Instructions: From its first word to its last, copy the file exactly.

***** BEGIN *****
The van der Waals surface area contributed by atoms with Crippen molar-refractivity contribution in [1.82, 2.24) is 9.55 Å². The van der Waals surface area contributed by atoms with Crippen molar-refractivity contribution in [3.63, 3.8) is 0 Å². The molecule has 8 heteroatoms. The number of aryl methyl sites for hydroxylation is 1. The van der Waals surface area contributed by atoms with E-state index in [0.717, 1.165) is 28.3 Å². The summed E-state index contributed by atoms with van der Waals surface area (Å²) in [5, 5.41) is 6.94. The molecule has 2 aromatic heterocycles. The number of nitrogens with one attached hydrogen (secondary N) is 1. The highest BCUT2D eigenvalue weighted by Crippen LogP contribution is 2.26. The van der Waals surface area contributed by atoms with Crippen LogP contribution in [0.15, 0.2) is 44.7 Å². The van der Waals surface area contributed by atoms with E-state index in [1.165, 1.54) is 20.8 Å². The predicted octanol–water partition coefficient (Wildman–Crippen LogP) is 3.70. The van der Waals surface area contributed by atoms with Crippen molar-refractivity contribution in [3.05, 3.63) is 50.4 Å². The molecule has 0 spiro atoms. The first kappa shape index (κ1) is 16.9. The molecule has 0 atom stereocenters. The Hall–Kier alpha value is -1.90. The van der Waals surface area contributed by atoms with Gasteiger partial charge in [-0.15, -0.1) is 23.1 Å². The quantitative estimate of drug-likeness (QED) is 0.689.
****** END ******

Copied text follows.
The van der Waals surface area contributed by atoms with Crippen molar-refractivity contribution in [1.82, 2.24) is 9.55 Å². The van der Waals surface area contributed by atoms with Crippen molar-refractivity contribution in [3.63, 3.8) is 0 Å². The molecule has 8 heteroatoms. The number of aryl methyl sites for hydroxylation is 1. The van der Waals surface area contributed by atoms with E-state index in [0.717, 1.165) is 28.3 Å². The summed E-state index contributed by atoms with van der Waals surface area (Å²) in [5, 5.41) is 6.94. The molecule has 2 aromatic heterocycles. The number of nitrogens with one attached hydrogen (secondary N) is 1. The highest BCUT2D eigenvalue weighted by Crippen LogP contribution is 2.26. The van der Waals surface area contributed by atoms with Crippen LogP contribution in [0.15, 0.2) is 44.7 Å². The van der Waals surface area contributed by atoms with E-state index in [1.165, 1.54) is 20.8 Å². The predicted octanol–water partition coefficient (Wildman–Crippen LogP) is 3.70. The van der Waals surface area contributed by atoms with Crippen molar-refractivity contribution in [3.05, 3.63) is 50.4 Å². The molecule has 0 spiro atoms. The first kappa shape index (κ1) is 16.9. The molecule has 0 atom stereocenters. The Hall–Kier alpha value is -1.90. The van der Waals surface area contributed by atoms with Gasteiger partial charge in [-0.15, -0.1) is 23.1 Å². The quantitative estimate of drug-likeness (QED) is 0.689.